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About Michael

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    Senior Member

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  • Gender
  • Location
    San Francisco Bay Area
  • Interests
    Old Tools, woodworking, blacksmithing (of course!), poker, cycling, Top Gear, The Woodwright's Shop, books, my lovely wife, my above average kid etc, not necessarily in that (or any other) order.


  • Location
    San Francisco
  • Interests
    Antique hand tools, smithing
  • Occupation

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  1. Glad to inspire someone, leaf looks good, love the texture you got on it. Couple of tips on the spring fuller from the person who showed it to me, the top bar should overhang the bottom bar about an inch, so that you can lift the top bar with the hot material to get it under there, and it should look like a duck when its done.
  2. I pull out the scythe when the grass in the yard gets too tall to mow. The combination of sunny weeks and rainy weekends and before you know it you've lost the dog in the grass again!
  3. I just recently made this out of 30 inchs of 1/2 round stock. Not interchangable dies but useful for fullering. Another smith gave me a dead simple diagram and it took an hour, a hammer and a vise. . Need to make one out of spring steel next
  4. Local garage sale. $60. built in 1988 according to the tag on the machine.
  5. This is brilliant! Gonna work up a few rebar openers this weekend.
  6. Knocked out a pair of holdfasts for a woodworking gift exchange this holiday season. 5/8 stock (hard to find unplated 3/4 stock locally) Good square corner practice.
  7. Thanks for this detail Frosty, when I put my gas forge together, 5? 6 years ago, a helpful hardware store employee swaged a water specific quick connect on the end of my propane hose. It has worked like a charm for all this while but the propane hose is getting a bit stiff in its old age and I doubt I can convince anyone to fab up a replacement. Great old hardware store, since closed. The going out of business sale was epic! Drawers of soft iron rivets from the 1930's followed me home, along with Yankee screwdriver bits by the bag and more soapstone holders than I've been able to give away to fellow smiths. I'll start looking for copper flare tools and tubing at garage sales.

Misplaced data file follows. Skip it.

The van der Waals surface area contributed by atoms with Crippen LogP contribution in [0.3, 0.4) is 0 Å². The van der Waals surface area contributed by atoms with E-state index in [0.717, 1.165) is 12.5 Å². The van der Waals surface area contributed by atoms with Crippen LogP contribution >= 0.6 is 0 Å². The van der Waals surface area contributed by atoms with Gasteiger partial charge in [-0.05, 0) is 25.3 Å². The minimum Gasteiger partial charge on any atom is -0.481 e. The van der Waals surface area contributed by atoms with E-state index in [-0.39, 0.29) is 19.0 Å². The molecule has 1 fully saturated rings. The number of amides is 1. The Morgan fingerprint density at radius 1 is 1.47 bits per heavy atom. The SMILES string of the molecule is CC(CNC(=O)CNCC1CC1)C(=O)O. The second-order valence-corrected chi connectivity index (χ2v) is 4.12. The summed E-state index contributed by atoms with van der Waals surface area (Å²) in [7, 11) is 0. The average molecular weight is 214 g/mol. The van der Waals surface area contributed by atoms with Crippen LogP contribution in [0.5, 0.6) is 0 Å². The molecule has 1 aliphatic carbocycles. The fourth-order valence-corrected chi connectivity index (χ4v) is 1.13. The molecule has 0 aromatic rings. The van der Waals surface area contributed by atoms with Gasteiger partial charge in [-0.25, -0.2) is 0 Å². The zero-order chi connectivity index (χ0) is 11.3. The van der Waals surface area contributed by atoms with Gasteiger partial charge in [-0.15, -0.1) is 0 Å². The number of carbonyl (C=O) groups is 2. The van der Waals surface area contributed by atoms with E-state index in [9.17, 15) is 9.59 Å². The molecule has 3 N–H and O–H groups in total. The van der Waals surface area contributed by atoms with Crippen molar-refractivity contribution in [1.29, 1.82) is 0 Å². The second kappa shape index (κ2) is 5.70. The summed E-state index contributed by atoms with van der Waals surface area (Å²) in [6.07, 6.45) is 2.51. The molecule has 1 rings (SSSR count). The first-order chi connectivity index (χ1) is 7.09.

8. Spent the usual Black Friday at the forge. Gratefully raining in the Bay Area, so dodging drips in front of the gas forge till the propane ran out. Made a couple of hooks, paw/leash for dog people, big hook from a big nail for a co worker. Found a space for the dragon, on top of the case forge (he was going to be a gate handle but he "bites" a little too much for that) The coal forge is under a leaky section of roof and I have concerns about rain water and coal ash destroying my firepot, so it stays covered in the rain till I can fix the roof/chimney junction.
  9. Made this half a dozen years ago, as a prototype for a metal version. Mounted on the roof of my smithy. Made out of teak it has weathered the winters well and hasn't fallen apart yet. I have the patterns still for the likely sheet copper and steel version. Next one may have smith and striker. smithgig
  10. when I was using charcoal I'd go thru a 5 gallon bucket every 2 hours or so. If I recall correctly that was about 8 lbs of charcoal, more or less, so another hour for 10 seems reasonable within my own experience. I did find I went through a LOT more water, damping down the fire and keeping it from spreading, working charcoal. Easily half of my 4 gallon quench bucket would be gone after 2 hours. My forge was bottom blown, don't know if that makes any difference. The difference switching to coal/coke was astounding! See how small a fire you can still work effectively in. I walk away from a charcoal fire and come back in 5 minutes to find the whole pile of fuel burning.
  11. Lit the coal forge in the suburbs last week, hammered out some legs and feet on a figurative sculpture, some flower finials that will be come hooks for the lovely wife's trivet collection, and finally got 200 lbs of coal out of those UV degradable bags and into a bin before they became a spontaneous pile of coal.
  12. I leveled my anvil stump(LiveOak) with a router, and routed 3 "feet" at roughly 60 degrees around the base of the stump, a little less than an inch deep so there's a tripod-y sort of base to the stump. then I set each "foot" into an empty tuna can with a bit of polyurethane in it and left it for a few days to wick the poly into the end grain. Flipped the stump over to let the poly dry and painted the last of the poly over the end grain between the "feet". Stays pretty stable on the uneven concrete of the smithy and no rot from the leaky patio roof.
  13. There was a demo of this Seahorse form at a Hammer In in Santa Cruz two weeks ago. the one on the left was done at the site, the hot one this past Saturday at home when I should have been painting the house. 5 inches of 5/8 square to start, there's also a 3/4 square one I started. The demonstrator was doing a big version this past weekend in 2 1/2 inch stock with a power hammer and team strikers
  14. Corner of the Patio, forge, blower, tool rack and 104 lb PW, Pair of leg vises on a stand. May have posted this before but I don't see it on the thread